Galley Molina may have led a tough life, but he finds it hard to compose himself when he realizes part of his past can now be seen in theaters nationwide.
Molina spent several years in jail on federal drug trafficking charges, during which time he started writing the script that would become the basis of the new film I’m in Love with a Church Girl.
“What breaks me down is when I think back to those times .. that dark period of my life when it seemed like I as all alone … not to sound melodramatic,” Molina tells Breitbart News.
I’m in Love with a Church Girl stars Ja Rule as a fictionalized version of Molina. In the film, the rap star plays Miles, a gangster whose priorities change when he meets a beautiful, God-fearing woman (Adrienne Bailon) and starts to question his illegal ways.
Molina, who created the film alongside producing partner and Grammy winner Israel Houghton, says his legal team helped ensure his life story didn’t end up directly on the screen. The inspiration is clearly there, and Molina’s faith is unmistakably the project’s driving force.
The film may show Miles living in luxury for part of the film’s running time, but Molina says he made sure not to glamorize gangster perks.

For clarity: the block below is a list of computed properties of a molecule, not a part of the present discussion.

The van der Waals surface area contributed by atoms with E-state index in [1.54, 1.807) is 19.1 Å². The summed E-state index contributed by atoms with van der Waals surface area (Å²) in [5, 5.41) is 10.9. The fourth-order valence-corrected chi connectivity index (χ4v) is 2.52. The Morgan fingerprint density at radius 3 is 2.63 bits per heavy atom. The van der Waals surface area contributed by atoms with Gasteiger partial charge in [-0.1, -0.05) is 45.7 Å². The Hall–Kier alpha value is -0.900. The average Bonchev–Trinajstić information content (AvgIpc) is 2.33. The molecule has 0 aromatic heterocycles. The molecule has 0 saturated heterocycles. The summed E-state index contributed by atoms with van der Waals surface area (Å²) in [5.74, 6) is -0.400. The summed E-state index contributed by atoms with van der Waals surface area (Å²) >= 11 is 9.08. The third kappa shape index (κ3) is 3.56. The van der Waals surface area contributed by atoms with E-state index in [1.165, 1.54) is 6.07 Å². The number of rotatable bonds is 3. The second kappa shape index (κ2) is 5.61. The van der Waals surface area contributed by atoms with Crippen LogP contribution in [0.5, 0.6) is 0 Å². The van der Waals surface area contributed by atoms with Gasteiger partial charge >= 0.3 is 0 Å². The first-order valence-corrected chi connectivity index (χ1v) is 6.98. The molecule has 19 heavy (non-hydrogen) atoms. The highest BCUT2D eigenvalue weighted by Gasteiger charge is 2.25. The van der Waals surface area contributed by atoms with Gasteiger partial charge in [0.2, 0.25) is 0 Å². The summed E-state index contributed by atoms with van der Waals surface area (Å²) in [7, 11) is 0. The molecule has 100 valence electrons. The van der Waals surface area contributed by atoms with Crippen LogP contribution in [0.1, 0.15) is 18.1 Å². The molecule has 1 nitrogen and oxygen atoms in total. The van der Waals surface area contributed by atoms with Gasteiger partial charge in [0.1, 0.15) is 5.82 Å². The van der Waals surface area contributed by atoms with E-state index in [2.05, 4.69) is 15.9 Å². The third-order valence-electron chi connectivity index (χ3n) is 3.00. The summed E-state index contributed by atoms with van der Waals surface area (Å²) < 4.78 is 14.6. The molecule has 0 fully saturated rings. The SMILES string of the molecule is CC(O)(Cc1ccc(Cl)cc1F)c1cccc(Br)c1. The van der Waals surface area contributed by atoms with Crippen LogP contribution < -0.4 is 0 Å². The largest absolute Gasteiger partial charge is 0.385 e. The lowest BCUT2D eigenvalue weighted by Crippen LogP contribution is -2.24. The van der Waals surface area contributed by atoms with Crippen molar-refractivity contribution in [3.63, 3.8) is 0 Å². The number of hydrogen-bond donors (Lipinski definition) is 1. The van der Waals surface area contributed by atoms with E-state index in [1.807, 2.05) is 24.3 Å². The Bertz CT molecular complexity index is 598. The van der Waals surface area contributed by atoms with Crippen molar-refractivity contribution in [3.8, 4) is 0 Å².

“We wanted to be careful and not glorify some of the things that happen,” he says, something even great gangster movies have inadvertently accomplished. “People are intrigued with gangsters and the bad guys. You’re rooting for [Robert] De Niro in ‘Goodfellas.”
“In the music industry, you come with a lot of scars and baggage if you’ve been around long enough,” Molina says.
Molina never intended to write a book, let alone a film, when he first started pecking away on a typewriter during his prison stay. He just wanted something to help pass the time. He eventually shared what he wrote with his fellow inmates. They read chapter after chapter–he says even his “cellie” started bugging him for future installments by tapping on his bunk.
“They’re the most honest critics,” he says.
The film got an unlikely sports promotional boost thanks to appearances by gridiron greats Jerry Rice and Vernon Davis. Church Girl was shot in the Bay area, and a business connection Molina had with the stand-out players led to their appearance in the film.
Molina’s film arrives at a time when faith based projects, from The History Channel’s record smashing miniseries The Bible to the big budget Noah, are gaining momentum in Hollywood.
Houghton couldn’t agree more, and he thinks he knows why.
“It could very well be we’re at the threshold of another ‘Jesus Movement’ … we’ve been inundated with a lot of bad news, economic crashes, several wars, division in our government,” Houghton says. “Timing is everything.”